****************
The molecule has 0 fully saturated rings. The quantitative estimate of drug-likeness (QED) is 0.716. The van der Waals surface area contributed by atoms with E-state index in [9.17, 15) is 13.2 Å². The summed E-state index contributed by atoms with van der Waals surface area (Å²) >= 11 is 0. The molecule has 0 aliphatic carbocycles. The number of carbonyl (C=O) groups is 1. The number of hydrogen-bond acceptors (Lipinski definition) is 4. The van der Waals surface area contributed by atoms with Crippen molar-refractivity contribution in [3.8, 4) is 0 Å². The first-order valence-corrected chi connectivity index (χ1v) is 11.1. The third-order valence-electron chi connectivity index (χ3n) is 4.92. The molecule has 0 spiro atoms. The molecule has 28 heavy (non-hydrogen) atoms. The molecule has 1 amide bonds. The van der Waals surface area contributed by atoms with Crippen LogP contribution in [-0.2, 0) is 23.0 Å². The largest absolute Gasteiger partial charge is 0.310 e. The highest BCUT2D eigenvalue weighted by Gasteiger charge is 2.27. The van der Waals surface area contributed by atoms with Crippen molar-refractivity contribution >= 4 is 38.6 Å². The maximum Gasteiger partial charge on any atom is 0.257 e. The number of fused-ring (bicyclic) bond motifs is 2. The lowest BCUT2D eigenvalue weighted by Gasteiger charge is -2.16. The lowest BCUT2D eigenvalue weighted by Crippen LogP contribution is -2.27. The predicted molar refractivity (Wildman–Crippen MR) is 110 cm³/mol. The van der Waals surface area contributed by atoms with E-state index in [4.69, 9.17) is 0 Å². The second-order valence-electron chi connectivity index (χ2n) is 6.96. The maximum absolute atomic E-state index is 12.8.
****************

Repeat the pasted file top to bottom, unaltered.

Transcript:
The molecule has 0 fully saturated rings. The quantitative estimate of drug-likeness (QED) is 0.716. The van der Waals surface area contributed by atoms with E-state index in [9.17, 15) is 13.2 Å². The summed E-state index contributed by atoms with van der Waals surface area (Å²) >= 11 is 0. The molecule has 0 aliphatic carbocycles. The number of carbonyl (C=O) groups is 1. The number of hydrogen-bond acceptors (Lipinski definition) is 4. The van der Waals surface area contributed by atoms with Crippen molar-refractivity contribution in [3.8, 4) is 0 Å². The first-order valence-corrected chi connectivity index (χ1v) is 11.1. The third-order valence-electron chi connectivity index (χ3n) is 4.92. The molecule has 0 spiro atoms. The molecule has 28 heavy (non-hydrogen) atoms. The molecule has 1 amide bonds. The van der Waals surface area contributed by atoms with Crippen LogP contribution in [-0.2, 0) is 23.0 Å². The largest absolute Gasteiger partial charge is 0.310 e. The highest BCUT2D eigenvalue weighted by Gasteiger charge is 2.27. The van der Waals surface area contributed by atoms with Crippen molar-refractivity contribution >= 4 is 38.6 Å². The maximum Gasteiger partial charge on any atom is 0.257 e. The number of fused-ring (bicyclic) bond motifs is 2. The lowest BCUT2D eigenvalue weighted by Gasteiger charge is -2.16. The lowest BCUT2D eigenvalue weighted by Crippen LogP contribution is -2.27. The predicted molar refractivity (Wildman–Crippen MR) is 110 cm³/mol. The van der Waals surface area contributed by atoms with E-state index in [4.69, 9.17) is 0 Å². The second-order valence-electron chi connectivity index (χ2n) is 6.96. The maximum absolute atomic E-state index is 12.8.